July 7, 2022The Business Impact of Using a Semantic Layer for AI and BI
I recently joined a roundtable discussion at the Metrics Store Summit with three business intelligence (BI) entrepreneurs (and good friends). We dived into our approaches in this space, the architecture of our products, the technical aspects to how different data structures work, and how these solutions help make data usable for everyone in an organization.
The entrepreneurs I spoke with were Nick Handel, CEO of Transform, and Artyom “Art” Keydunov, Founder of Cube Dev. Keenan Rice, General Manager at Firebolt, moderated.
It was a great discussion. Here are some of the points we covered:
What are the most important elements in defining a data model for analytics?
Keenan Rice began the conversation with some useful context about the evolution of semantic layers and metrics: “Semantic layers have been around since the days of the first generation of BI, and even before that, the idea of how you define a metric in an organization has been around since a company [was] born,” Rice said. “How do you define revenue, how do you define margins? There’s nothing new but it’s cool to see how the generations have evolved and all the external factors have evolved.”
Nick Handle and Art Keydunov agreed that semantics are the most important element in a data model. “You need to capture semantic information — measures, dimensions, relations,” Nick explained. “What are these data assets, and what do they mean? Nothing is possible without good, clean, semantic abstractions.”
Shareability and reuse also need to be considered. You could have a finance team that controls finance models and a shipping team that controls shipping models, but if you want to see how much shipping is costing you have to put those finance and shipping models together.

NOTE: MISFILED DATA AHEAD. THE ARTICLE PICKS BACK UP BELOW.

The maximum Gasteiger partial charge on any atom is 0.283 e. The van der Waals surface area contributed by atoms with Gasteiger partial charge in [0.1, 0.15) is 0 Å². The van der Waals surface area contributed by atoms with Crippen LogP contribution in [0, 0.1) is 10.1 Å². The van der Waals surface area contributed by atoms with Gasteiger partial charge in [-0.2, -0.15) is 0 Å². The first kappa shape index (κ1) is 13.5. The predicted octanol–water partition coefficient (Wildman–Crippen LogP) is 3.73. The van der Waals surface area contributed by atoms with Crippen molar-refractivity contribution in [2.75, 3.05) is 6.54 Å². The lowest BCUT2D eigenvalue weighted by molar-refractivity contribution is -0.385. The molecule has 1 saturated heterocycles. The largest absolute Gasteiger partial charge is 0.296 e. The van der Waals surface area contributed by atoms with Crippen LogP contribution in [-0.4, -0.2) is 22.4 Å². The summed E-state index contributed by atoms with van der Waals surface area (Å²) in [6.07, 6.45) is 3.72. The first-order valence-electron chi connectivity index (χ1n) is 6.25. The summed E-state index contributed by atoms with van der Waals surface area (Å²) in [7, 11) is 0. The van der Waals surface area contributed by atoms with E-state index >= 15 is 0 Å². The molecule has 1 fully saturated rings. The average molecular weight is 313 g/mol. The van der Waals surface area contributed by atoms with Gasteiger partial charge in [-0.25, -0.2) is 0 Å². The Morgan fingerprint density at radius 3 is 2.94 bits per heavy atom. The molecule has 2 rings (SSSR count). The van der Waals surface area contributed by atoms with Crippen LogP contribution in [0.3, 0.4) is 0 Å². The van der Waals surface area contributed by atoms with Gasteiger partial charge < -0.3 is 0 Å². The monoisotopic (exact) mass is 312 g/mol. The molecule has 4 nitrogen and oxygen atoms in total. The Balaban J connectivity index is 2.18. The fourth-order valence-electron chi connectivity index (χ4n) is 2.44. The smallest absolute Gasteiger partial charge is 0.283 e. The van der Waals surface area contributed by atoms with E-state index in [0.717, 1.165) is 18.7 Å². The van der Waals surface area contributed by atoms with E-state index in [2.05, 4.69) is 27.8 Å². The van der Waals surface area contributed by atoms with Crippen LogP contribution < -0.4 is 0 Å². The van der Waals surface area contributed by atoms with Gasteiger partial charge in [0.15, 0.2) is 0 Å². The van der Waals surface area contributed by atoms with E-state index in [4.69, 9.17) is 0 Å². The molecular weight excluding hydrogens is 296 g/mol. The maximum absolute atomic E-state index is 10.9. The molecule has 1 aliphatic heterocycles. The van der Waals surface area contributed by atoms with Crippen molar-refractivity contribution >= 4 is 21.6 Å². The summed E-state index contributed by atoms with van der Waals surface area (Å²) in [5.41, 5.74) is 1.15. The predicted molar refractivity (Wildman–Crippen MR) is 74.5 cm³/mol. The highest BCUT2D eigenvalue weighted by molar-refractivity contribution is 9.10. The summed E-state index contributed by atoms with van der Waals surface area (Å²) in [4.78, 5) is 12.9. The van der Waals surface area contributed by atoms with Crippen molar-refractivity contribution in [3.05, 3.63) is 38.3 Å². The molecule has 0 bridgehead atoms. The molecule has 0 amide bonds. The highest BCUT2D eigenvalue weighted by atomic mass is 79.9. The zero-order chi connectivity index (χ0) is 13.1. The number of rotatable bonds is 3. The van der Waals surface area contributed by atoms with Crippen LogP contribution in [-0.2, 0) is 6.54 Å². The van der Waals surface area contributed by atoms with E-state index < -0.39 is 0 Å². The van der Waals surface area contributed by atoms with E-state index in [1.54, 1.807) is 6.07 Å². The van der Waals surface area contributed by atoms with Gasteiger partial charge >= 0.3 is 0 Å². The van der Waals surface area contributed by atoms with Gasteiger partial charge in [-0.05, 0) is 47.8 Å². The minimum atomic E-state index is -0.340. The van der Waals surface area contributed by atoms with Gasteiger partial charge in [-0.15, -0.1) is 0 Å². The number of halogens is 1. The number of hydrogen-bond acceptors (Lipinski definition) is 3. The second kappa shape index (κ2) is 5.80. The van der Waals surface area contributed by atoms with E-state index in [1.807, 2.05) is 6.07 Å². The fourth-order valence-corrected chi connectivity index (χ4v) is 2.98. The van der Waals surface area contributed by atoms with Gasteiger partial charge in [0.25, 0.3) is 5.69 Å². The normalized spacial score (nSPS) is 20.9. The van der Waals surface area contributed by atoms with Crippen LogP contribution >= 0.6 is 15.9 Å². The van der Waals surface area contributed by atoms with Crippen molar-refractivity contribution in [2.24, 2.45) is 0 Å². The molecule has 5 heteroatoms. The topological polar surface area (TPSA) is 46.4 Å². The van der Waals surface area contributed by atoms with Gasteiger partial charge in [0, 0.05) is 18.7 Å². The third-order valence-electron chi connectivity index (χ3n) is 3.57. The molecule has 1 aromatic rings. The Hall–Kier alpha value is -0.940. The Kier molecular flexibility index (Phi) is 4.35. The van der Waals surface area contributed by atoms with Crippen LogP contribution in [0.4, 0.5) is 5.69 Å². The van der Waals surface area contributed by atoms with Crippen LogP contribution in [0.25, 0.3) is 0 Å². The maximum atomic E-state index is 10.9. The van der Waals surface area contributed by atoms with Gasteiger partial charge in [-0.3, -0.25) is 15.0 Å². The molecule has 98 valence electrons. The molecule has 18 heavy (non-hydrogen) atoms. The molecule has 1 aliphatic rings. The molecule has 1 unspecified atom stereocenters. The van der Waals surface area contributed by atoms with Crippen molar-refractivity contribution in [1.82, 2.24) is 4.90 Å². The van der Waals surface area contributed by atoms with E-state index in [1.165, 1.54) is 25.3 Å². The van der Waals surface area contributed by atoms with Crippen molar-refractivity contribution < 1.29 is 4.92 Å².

You also need conformed dimensions, a single time dimension, and a product catalog. Somebody needs to own those. You need them to create new mash-ups, new views of the business. So it’s important not just to document those metrics; you also need to be able to share and mash them up.
Why should metric layers exist as independent products?
You can’t have a single source of truth if you have multiple semantic layers. If everybody is using a different tool, then no one trusts the data coming out of those different systems. The semantic layer needs to be distinct from the consumption layer.
It also needs to be distinct from the data platform. I see a lot of DIY projects building database views with a medallion architecture. If you have more than one data platform, you have that same problem of not having a single source of truth.
Keydunov believes that keeping the data model inside downstream tools leads to a lot of duplication and inconsistency. Handle goes on to say that smaller and mid-sized organizations historically had a monolithic BI platform, but they’re starting to figure out they don’t want their semantic layer and BI tool wrapped up in one tool.
When AtScale was seeking funding in 2013, the preferred approach to BI was to have everything in one stack. That’s what people were buying. But as a user you want choice. You can’t force a user to change their habits. Instead, give them access to data and let them use it with the tools they know and love.
In your mind, do you differentiate between a metric store versus a metric layer?
Keydunov uses these terms mostly interchangeably, but he differentiates headless BI, which has a metrics layer and a serving layer. The serving layer is essentially an API that scales for embedded analytics use cases.
They can all be viewed as synonyms. The requirements are the same, whether you call it a metrics layer, a metrics store, headless BI, or semantic layer. The phrases that have “metrics” in them aren’t preferable, because a metric can’t exist by itself. It also leaves out the concept of a dimension, along with hierarchies and attributes.
What are the key product components you need for a good metrics or semantic layer?
Keydunov pointed out that you have to define the connectivity layer: the inbound and outbound. The way we define it, it’s important to support multiple protocols like SQL, a Python interface for data scientists, and a REST or JDBC/ODBC interface for application developers. For outbound, you need a way to push queries to the platform layer. In the middle, you need a good modeling tool and language, an engine that can create that digital twin of your enterprise, a proactive caching layer, and built-in governance.